Well, here goes. I hope I survive!
That’s the thought that has flashed through my brain more than a few mornings since that fateful day back in December.
That day, like every day for nearly 10 years, I opened the small plastic bottles and took out a multivitamin, a calcium pill, and my teeny-tiny Vitamin D gel pill. I popped the gel pill in my mouth, took a drink of water, and swallowed. I did the same with the calcium pill. I repeated the process one more time with the multivitamin.
That’s when it happened. The white pill filled with nutrients lodged in my throat.
I tried to swallow. The pill refused to budge. I grabbed my Yeti tumbler and started drinking water,
hoping the pill would just go with the flow, so to speak. No such luck.
I began to cough and choke and gag.
Finally, the pill shifted and went on its merry way.
And I laughed till I cried at the irony of it. Just think — a measure I was taking to stay healthy might have killed me!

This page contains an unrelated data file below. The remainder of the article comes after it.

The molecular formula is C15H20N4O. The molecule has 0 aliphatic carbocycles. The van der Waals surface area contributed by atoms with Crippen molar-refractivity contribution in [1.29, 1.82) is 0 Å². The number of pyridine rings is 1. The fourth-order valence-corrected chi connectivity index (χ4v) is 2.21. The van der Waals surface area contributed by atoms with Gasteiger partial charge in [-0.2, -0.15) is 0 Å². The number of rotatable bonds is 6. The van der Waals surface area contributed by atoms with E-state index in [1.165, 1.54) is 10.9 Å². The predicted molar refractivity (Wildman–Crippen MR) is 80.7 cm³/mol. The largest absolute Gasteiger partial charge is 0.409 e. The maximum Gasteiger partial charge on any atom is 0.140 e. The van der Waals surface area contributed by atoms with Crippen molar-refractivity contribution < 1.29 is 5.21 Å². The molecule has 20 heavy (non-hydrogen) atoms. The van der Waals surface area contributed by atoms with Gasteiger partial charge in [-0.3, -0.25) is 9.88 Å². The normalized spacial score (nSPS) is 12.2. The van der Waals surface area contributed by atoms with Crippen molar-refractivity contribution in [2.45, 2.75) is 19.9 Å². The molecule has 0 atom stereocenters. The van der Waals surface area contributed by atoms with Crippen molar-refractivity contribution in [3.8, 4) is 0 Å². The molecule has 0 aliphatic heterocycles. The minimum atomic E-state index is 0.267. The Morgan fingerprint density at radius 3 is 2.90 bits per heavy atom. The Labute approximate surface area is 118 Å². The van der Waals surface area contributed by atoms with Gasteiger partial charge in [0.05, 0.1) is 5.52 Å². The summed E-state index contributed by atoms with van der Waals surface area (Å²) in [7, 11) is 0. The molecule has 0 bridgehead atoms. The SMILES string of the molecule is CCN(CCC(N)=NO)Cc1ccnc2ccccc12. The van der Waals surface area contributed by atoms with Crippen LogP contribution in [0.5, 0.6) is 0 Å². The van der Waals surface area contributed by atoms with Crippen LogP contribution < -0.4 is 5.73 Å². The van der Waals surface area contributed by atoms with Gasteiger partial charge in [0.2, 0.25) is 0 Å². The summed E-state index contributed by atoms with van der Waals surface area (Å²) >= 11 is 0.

The incident, funny as I found it after the scare was past, was a wake-up call.
You see, I thought I’d done a fairly decent job of creating a new life in the wake of my husband’s death nearly 10 years before. I’d found a new job (and then another one 8 years later), moved a couple of times, bought cars and appliances and furniture. I’d had one home built and remodeled two more. I’d encountered some big challenges head-on and survived them.
I was, as a dear friend says, taking care of business pretty darned well, thank you very much.
But one small white multivitamin taught me that I needed to be more aware of the not-so-big things as well, or they might become big issues.
More importantly, I realized that life redesign isn’t the “once through and done” process I’d thought it was.
Instead, those of us who have experienced a major life change and redesigned our lives must remember that as time passes, circumstances around us change, we age, etc, further adaptations will no doubt be necessary.
We can worry and even obsess, wring our hands and gnash our teeth, and even cry in our beer.
Or we can be open to change and even welcome it, square our shoulders and lift our chins, and live abundantly and joyfully.